Ever since Cecil Rhodes founded De Beers in 1888, London has been associated with diamond trading. But when we think of diamond cutting it's New York, Antwerp and Surat that come to mind. The recent resurgence of interest in older cut diamonds, with their unique charm and fire, has cast the spotlight back on a period of time before the ubiquitous modern Brilliant cut.
These days, 92% of the world's diamond are cut in Surat, India. And in an age of global knowledge, diamond cutters in India employ identical techniques to those used in Antwerp. One hundred years ago however, standardised cutting techniques had not yet evolved. A more artisan approach was in force, relying heavily on local knowledge.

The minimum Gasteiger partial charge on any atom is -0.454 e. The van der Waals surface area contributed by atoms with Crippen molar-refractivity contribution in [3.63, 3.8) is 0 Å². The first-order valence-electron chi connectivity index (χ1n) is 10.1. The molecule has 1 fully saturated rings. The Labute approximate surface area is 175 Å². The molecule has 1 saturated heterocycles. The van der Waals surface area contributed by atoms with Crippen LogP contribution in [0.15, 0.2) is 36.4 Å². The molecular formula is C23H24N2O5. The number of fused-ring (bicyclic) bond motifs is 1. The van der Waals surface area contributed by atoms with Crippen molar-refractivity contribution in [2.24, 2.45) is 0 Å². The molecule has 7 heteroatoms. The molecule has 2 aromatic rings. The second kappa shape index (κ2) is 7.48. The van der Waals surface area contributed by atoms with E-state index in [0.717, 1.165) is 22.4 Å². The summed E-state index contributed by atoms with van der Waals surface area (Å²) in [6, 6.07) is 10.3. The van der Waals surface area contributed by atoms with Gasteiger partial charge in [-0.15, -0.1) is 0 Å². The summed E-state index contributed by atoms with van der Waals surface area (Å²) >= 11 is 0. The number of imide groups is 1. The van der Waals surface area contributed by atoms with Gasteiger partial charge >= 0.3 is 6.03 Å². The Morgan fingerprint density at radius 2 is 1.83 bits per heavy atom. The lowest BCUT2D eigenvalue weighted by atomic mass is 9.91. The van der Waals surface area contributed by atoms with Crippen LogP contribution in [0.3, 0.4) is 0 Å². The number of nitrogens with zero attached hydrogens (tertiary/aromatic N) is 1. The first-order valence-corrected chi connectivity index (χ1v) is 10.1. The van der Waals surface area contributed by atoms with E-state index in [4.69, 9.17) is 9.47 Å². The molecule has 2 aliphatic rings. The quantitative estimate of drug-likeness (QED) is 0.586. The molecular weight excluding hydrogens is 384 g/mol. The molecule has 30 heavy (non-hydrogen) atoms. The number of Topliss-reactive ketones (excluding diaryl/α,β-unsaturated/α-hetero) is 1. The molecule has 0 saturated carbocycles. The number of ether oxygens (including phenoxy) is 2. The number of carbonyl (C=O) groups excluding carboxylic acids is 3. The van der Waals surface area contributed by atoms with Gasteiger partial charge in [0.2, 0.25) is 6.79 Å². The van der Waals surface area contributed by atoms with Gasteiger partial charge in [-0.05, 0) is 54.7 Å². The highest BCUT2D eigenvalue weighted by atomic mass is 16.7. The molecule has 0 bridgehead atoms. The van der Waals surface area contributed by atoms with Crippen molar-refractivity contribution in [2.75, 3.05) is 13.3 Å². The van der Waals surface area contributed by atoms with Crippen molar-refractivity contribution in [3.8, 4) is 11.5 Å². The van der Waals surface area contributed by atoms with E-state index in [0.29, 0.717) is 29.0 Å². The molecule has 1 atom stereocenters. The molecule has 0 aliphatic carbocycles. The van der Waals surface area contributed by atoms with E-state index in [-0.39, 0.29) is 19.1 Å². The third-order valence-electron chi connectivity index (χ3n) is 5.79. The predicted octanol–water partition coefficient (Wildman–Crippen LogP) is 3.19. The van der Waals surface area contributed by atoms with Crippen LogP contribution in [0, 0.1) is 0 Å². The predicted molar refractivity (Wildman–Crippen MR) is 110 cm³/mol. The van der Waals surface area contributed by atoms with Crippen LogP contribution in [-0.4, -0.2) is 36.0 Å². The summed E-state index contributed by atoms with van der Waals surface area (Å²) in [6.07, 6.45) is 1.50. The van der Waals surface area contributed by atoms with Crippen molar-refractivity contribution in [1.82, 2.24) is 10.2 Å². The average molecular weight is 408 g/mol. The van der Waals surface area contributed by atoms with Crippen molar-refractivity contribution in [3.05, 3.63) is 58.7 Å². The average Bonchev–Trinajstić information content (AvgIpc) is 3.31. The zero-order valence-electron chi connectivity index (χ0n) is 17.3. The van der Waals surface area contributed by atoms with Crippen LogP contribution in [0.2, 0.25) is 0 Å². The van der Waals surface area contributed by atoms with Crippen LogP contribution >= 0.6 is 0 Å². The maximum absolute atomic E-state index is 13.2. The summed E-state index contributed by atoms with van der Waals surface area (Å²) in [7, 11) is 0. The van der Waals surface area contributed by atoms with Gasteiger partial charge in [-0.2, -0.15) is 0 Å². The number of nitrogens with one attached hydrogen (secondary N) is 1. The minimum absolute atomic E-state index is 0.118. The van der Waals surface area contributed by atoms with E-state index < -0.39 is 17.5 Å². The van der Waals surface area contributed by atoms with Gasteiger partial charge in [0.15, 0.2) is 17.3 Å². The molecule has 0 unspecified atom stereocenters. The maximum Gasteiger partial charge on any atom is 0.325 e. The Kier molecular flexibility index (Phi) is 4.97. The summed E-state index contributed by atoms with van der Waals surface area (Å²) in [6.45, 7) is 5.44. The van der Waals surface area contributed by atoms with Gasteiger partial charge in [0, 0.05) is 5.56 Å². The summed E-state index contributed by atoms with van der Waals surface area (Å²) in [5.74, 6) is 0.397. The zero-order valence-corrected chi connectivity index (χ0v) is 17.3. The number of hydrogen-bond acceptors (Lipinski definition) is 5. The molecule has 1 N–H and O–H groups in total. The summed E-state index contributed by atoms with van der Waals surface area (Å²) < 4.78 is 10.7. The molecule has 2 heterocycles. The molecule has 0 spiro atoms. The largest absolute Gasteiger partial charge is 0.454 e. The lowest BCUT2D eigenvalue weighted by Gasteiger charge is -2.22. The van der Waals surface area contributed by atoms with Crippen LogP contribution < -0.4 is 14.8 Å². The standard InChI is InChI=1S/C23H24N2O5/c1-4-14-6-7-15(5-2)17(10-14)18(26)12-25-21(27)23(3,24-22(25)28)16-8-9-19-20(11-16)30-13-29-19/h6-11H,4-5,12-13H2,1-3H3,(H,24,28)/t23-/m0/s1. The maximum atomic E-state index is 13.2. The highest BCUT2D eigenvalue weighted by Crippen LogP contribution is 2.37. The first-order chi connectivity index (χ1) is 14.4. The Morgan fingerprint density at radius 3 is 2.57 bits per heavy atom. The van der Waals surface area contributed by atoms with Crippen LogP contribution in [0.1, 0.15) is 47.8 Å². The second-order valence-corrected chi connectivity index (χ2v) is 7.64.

London in the late 18th and early 19th centuries was at the vanguard of new technology and skills. Financed and powered by the nascent Industrial Revolution, diamond cutters in London became renowned for the fineness of their cut stones. In spite of this, for many years after the development of the modern brilliant cut stone, no-one paid much interest in the older cut stones, preferring instead to have them re-cut.
But now, discerning buyers seeking out something truly special are re-visiting older cut diamonds and falling in love with their unique beauty. In addition to the extra fire associated with older cut stones, there is an additional parameter of provenance which owes itself to the highly localised skills of cutters.
Today, the term Old English Brilliant is now reserved for a particularly fine Old European Cut, presumed to be cut in London. It is the perfect homage to the skill set of London's cutters.
We can think of the Old English Brilliant as a superior Old European Cut diamond. Just like we have "ideal" or "hearts and arrows" to describe the finest cut modern brilliant diamonds, buyers now have a term which gains them access to the top tier of antique stones.